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My gastroenterologist in college (in NY) diagnosed me with celiac disease due to clear symptoms, family history, and blood test results. He informed me to go on a gluten-free diet and all would be well. I did and I have kept strictly to it since then (6 years). 6 months ago my GP (now in MA) recomended that I see a gastroenterologist here in New England.

I did and he was uncomfortable with the fact that I never had an endoscope diagnosis. I told him that I felt comfortable with it because I would be on a gluten-free diet anyway since my symptoms are so severe. He seemed to be ok with that.

I went for a checkup on Friday and now he really wants me to do a gluten challenge (10g of bread 4-6 weeks) and have an endoscope done. The only issue is my main symptoms are constipation (5-6 days) and incredible intestine pain. (I had appendicitis 4 years ago and didn't go to the hospital for 2 days because I thought I had eaten some hidden wheat.)

What do I do? Do I need a new doctor? Do I take the challege? What if it hurts so bad I can't go to work? Please help.

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Hi Rebecca, and welcome to this board.

Your new GI is wrong. You have your diagnosis, you know gluten makes you ill, and there is NO POINT in making you ill again, just because this doctor doesn't agree with the previous one!

Constipation and intestinal pain are common celiac disease symptoms. Your new GI seems to be one of those ignorant doctors who think that you can't have celiac disease if you don't have diarrhea and weight loss. In fact, the minority of celiacs have those symptoms!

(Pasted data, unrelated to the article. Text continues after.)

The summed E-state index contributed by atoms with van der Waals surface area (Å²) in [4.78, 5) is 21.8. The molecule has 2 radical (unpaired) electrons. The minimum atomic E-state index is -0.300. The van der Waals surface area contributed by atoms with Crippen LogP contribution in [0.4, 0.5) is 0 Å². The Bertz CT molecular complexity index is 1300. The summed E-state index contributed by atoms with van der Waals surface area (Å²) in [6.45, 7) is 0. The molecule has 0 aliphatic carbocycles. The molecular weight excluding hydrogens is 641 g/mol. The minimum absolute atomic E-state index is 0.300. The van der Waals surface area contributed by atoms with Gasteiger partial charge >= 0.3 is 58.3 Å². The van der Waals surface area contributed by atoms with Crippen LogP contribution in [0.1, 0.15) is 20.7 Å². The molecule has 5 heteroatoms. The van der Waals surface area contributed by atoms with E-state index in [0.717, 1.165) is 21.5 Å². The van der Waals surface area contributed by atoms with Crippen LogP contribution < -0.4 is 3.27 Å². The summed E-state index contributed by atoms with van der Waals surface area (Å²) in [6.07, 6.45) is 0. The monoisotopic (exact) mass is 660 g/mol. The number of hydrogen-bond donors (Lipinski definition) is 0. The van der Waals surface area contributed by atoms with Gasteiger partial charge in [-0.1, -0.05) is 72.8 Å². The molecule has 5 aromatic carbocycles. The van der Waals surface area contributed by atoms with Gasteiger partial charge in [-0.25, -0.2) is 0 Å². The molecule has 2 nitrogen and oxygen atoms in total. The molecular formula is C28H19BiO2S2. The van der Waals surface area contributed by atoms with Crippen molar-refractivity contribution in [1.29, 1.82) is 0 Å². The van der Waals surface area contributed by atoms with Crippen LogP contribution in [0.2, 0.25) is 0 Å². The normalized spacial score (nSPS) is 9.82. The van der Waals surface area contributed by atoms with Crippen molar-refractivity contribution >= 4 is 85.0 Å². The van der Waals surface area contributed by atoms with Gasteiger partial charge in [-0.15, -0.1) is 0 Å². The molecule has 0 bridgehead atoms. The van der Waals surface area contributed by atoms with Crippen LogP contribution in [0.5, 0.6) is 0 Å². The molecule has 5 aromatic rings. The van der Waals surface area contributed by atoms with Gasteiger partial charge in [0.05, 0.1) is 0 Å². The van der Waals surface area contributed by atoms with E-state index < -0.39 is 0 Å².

You have been on a gluten-free diet for 6 years. Your villi have healed. If you do a gluten challenge now, you would destroy your villi again (and it would likely be more like three months to a year before that happens and your blood work and biopsy MIGHT be positive), which could result in permanent damage and could trigger other autoimmune diseases. Not to mention that you would likely end up very ill.

Please don't do it. If he insists, switch doctors.


I am a German citizen, married to a Canadian 29 years, four daughters, one son, seven granddaughters and four grandsons, with one more grandchild on the way in July 2009.

Intolerant to all lectins (including gluten), nightshades (potatoes, tomatoes, peppers, eggplant) and salicylates.

Asperger Syndrome, Tourette Syndrome, Addison's disease (adrenal insufficiency), hypothyroidism, fatigue syndrome, asthma

------------------------------------------------------------------------------------------------------------------

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Would he settle for running a genetic test on you? Thankfully this was the option my GI came up with and my bloodwork was negative. He just really wants to know if I have Celiac or not to monitor me down the road. I told him I really didn't need a diagnosis, and I wasn't going to eat gluten to have it. So, he suggested the DNA test and that was good enough for both of us. I understand his concerns in having a diagnosis, although the truth be told I really DON'T want a dx in my records. But... he is comfortable with whatever the DNA results are and the positive dietary response.

Did he say why it was so important for him to do an endoscopy on you with your previous GI's dx and your dietary response?


Be yourself, everyone else is taken.

Oscar Wilde

Gluten free November 2007

IgA Deficient, Neg Bloodwork, Double DQ2 Positive

Dietary and Genetic Diagnosis June 2, 2008

Soy free Jan 09

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I agree with Ursa Major. I have only an upper GI and response to a gluten free diet that was the basis for my diagnosis and I would run, not walk, away from any doctor who was insistant on doing a gluten challege.

I have had enough accidental glutenings in the last 30 years to know gluten makes me sick.

Simply say, no. Find another GI if this one will not accept your decision not to do a gluten challege.


Phyllis

Gluten Free - 30 years

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